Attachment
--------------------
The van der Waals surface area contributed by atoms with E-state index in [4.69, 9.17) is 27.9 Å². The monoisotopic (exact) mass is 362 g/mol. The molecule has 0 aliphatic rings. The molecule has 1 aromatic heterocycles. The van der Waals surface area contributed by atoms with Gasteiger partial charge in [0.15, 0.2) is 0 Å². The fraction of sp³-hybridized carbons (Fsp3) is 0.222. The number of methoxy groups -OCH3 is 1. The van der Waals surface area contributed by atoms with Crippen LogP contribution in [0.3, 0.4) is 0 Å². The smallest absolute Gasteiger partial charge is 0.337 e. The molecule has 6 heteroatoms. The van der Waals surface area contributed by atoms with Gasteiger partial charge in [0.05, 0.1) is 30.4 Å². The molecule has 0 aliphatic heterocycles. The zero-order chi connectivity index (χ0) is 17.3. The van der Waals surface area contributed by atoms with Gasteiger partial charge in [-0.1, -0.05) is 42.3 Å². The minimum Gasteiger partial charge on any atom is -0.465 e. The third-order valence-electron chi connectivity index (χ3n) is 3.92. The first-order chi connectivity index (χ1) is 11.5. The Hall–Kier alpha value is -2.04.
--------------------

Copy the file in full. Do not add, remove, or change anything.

The van der Waals surface area contributed by atoms with E-state index in [4.69, 9.17) is 27.9 Å². The monoisotopic (exact) mass is 362 g/mol. The molecule has 0 aliphatic rings. The molecule has 1 aromatic heterocycles. The van der Waals surface area contributed by atoms with Gasteiger partial charge in [0.15, 0.2) is 0 Å². The fraction of sp³-hybridized carbons (Fsp3) is 0.222. The number of methoxy groups -OCH3 is 1. The van der Waals surface area contributed by atoms with Crippen LogP contribution in [0.3, 0.4) is 0 Å². The smallest absolute Gasteiger partial charge is 0.337 e. The molecule has 6 heteroatoms. The van der Waals surface area contributed by atoms with Gasteiger partial charge in [0.05, 0.1) is 30.4 Å². The molecule has 0 aliphatic heterocycles. The zero-order chi connectivity index (χ0) is 17.3. The van der Waals surface area contributed by atoms with Gasteiger partial charge in [-0.1, -0.05) is 42.3 Å². The minimum Gasteiger partial charge on any atom is -0.465 e. The third-order valence-electron chi connectivity index (χ3n) is 3.92. The first-order chi connectivity index (χ1) is 11.5. The Hall–Kier alpha value is -2.04.